• National Medical Response Team (NMRT): NMRTs provide medical care following a nuclear, biological, and/or chemical incident.This team is capable of providing mass casualty decontamination, medical triage, and primary and secondary medical care to stabilize victims for transportation to tertiary care facilities in a hazardous material environment.The basic deployment configuration of an NMRT consists of 50 personnel.

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Strategic National Stockpile (SNS)

The SNS is a national repository of antibiotics, chemical antidotes, antitoxins, life-support medications, IV administration and airway maintenance supplies, and medical/surgical items. The SNS is designed to supplement and re-supply State and local public health agencies in the event of a national emergency anywhere and at anytime within the U.S. or its territories. Learn More >>

Federal Medical Station (FMS)

The FMS is an HHS deployable healthcare facility that can provide surge beds to support healthcare systems anywhere in the U.S. that are impacted by disasters or public health emergencies. FMS are not mobile and cannot be relocated once established.

Each FMS comes with a three-day supply of medical and pharmaceutical resources to sustain from 50 to 250 stable primary or chronic care patients who require medical and nursing services. Staffing for an FMS can be provided using displaced local, regional or EMAC providers, or can be provided by the federal government (primary federal staff are Officers of the U.S. Public Health Service Commissioned Corps). Potential roles for an FMS include the following:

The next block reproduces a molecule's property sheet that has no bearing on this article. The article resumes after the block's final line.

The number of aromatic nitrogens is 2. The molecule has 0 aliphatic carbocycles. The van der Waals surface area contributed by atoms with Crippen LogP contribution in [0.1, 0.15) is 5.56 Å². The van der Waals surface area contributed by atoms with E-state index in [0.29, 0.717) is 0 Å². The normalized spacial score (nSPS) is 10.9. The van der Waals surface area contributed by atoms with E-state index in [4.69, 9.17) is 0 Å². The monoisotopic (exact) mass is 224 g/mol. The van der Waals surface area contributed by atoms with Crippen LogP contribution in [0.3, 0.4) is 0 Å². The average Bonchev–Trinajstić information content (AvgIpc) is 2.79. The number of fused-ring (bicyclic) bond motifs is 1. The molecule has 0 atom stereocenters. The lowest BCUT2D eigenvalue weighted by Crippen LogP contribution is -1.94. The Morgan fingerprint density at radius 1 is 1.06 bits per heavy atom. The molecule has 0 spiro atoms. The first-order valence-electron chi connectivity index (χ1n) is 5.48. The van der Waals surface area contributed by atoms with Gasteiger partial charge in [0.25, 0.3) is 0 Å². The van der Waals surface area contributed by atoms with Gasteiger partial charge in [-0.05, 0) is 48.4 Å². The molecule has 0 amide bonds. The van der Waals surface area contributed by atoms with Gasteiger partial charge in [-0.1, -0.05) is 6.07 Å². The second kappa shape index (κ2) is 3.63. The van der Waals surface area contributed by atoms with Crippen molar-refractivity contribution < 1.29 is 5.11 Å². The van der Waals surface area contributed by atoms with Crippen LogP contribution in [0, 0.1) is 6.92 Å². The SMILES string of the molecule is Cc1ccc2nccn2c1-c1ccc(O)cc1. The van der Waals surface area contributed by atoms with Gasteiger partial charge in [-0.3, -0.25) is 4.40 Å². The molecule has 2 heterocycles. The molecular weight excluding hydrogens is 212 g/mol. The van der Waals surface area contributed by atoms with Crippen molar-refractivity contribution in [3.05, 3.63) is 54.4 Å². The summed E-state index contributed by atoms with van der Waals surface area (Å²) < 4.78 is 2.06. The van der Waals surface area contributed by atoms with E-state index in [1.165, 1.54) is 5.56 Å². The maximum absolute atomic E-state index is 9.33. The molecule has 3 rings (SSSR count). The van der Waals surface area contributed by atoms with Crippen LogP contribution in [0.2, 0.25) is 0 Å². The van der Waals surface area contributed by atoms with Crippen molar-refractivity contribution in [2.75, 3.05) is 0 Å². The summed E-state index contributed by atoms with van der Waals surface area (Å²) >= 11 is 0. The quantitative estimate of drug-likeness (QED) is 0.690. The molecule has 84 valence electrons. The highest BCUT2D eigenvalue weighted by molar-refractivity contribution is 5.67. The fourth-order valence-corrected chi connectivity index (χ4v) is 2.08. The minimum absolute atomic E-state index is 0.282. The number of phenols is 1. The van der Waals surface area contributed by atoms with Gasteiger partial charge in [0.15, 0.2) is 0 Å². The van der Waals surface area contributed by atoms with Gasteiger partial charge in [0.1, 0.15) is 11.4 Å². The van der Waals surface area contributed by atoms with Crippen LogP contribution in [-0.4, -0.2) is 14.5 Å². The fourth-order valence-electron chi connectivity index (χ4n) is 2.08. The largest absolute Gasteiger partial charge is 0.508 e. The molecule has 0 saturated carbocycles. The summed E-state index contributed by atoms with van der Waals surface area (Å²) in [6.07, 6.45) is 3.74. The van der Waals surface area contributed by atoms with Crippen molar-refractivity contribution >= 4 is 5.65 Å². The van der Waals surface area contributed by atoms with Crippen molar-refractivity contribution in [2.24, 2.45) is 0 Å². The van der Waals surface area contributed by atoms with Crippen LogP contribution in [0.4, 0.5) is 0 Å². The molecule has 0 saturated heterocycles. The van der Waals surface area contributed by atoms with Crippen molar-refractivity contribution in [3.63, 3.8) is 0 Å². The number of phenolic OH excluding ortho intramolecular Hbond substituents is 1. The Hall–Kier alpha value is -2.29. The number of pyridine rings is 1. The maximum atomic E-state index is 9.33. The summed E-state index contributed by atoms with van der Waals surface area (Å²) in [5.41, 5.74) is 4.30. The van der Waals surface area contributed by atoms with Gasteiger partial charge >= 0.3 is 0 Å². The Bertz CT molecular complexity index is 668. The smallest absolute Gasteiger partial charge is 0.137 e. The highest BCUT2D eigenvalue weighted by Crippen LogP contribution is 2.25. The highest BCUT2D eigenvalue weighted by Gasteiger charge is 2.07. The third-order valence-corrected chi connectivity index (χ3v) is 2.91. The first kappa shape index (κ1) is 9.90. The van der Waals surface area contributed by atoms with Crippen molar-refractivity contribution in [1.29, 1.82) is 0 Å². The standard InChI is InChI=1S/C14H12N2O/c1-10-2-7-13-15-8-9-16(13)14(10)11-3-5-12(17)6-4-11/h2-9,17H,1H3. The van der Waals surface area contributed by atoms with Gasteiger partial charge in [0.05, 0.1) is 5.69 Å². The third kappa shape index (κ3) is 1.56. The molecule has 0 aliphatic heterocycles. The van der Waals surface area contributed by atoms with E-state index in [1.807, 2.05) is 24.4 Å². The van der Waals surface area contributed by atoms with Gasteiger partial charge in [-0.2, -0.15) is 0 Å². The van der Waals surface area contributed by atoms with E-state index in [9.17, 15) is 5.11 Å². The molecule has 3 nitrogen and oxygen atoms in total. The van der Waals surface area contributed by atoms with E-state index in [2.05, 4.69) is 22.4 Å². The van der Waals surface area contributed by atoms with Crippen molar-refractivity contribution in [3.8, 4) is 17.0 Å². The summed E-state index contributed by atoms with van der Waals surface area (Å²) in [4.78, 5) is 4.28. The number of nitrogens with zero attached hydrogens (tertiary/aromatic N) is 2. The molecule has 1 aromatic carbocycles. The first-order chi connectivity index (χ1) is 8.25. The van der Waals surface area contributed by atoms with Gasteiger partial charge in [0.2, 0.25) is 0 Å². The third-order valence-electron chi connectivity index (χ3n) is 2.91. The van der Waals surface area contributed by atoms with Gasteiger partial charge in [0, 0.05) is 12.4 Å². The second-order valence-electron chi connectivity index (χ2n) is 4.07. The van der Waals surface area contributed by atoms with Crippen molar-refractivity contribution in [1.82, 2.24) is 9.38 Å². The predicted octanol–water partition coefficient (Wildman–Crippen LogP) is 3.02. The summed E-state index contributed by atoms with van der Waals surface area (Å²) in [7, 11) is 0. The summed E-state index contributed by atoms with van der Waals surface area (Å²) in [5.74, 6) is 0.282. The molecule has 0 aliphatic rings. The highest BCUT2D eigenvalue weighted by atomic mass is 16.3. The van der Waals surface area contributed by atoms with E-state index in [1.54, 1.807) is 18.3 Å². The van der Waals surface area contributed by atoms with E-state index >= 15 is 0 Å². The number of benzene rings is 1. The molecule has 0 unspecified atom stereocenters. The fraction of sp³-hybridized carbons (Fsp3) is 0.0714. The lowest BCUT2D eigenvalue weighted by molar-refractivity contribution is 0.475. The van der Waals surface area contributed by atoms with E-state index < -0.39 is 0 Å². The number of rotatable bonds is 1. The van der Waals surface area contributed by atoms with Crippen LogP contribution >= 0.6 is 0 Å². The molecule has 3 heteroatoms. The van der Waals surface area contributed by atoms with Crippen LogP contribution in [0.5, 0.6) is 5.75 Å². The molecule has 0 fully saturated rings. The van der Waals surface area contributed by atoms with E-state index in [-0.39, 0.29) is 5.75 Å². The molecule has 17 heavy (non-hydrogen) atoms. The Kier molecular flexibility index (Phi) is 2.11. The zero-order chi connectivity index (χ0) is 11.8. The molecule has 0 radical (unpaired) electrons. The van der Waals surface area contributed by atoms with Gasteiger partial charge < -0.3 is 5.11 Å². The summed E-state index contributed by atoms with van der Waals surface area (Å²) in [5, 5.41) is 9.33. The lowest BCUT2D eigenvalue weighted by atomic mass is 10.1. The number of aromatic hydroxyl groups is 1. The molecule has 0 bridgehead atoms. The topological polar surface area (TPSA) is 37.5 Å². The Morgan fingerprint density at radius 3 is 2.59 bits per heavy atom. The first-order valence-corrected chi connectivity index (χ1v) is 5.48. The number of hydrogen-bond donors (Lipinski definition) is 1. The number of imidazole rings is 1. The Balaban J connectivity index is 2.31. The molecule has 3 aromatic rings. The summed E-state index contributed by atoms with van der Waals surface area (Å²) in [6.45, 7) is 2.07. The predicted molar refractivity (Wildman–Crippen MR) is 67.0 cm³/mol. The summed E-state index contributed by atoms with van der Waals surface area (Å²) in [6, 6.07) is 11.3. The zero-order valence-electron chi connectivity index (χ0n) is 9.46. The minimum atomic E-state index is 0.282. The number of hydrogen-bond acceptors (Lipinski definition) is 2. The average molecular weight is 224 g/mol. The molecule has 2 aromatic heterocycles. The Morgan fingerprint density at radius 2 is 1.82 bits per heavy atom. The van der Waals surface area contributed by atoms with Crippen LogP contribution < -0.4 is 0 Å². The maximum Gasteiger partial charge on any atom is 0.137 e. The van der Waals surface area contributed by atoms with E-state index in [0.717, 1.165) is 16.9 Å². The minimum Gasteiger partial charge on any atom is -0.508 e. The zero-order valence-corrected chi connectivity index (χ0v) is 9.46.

• Provide temporary holding and care for patients to decompress a local hospital (increase beds available for patients with disaster-related trauma or illness
  • Receive patients from nursing homes and skilled nursing facilities forced to evacuate due to the disaster
  • Provide low acuity care for patients with chronic illnesses whose access to care is impeded due to the disaster

Because the equipment and supply cache does not include tents, each FMS requires an appropriate building of opportunity* in which to operate. Significant preparation is needed to employ FMSs in support of local, State, Tribal, and Territorial emergency plans. An FMS must be established in a structurally intact, accessible building with adequate hygiene facilities and functioning utilities (hot and cold potable water, electricity, heating, ventilation, and air conditioning, and internet accessibility or capability).

A 250-bed FMS requires roughly 40,000 square feet of open space, while a 50-bed FMS requires about 15,000 square feet. In addition, wrap around logistical services must be coordinated and in place before an FMS can be operational. Some of these include a 10-12 person set up team, contracted support for patient feeding, laundry, ice, medical oxygen, and biomedical waste disposal. Fewer beds can be set up in smaller facilities, but building attributes and wrap around services remain the same.

Once a request for FMS has been approved, the cache of equipment and supplies will be delivered in 24-48 hours, after which 12 hours is planned for set-up. ASPR Regional Emergency Coordinators are the primary points of contact for FMS preparedness by State, local, Tribal and Territorial authorities. CDC Division of Strategic National Stockpile (DSNS) can assist with site surveys and training for receipt and set-up of FMSs.


Medical Reserve Corps

The MRC is comprised of organized medical and public health professionals who serve as volunteers to respond to natural disasters and emergencies.  The MRC program provides the structure necessary to deploy medical and public health personnel in response to an emergency, as it identifies specific, trained, credentialed personnel available and ready to respond to emergencies.

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Learn More about Medical Surge Capacity Capability (MSCC)

  • This page last reviewed: February 02, 2015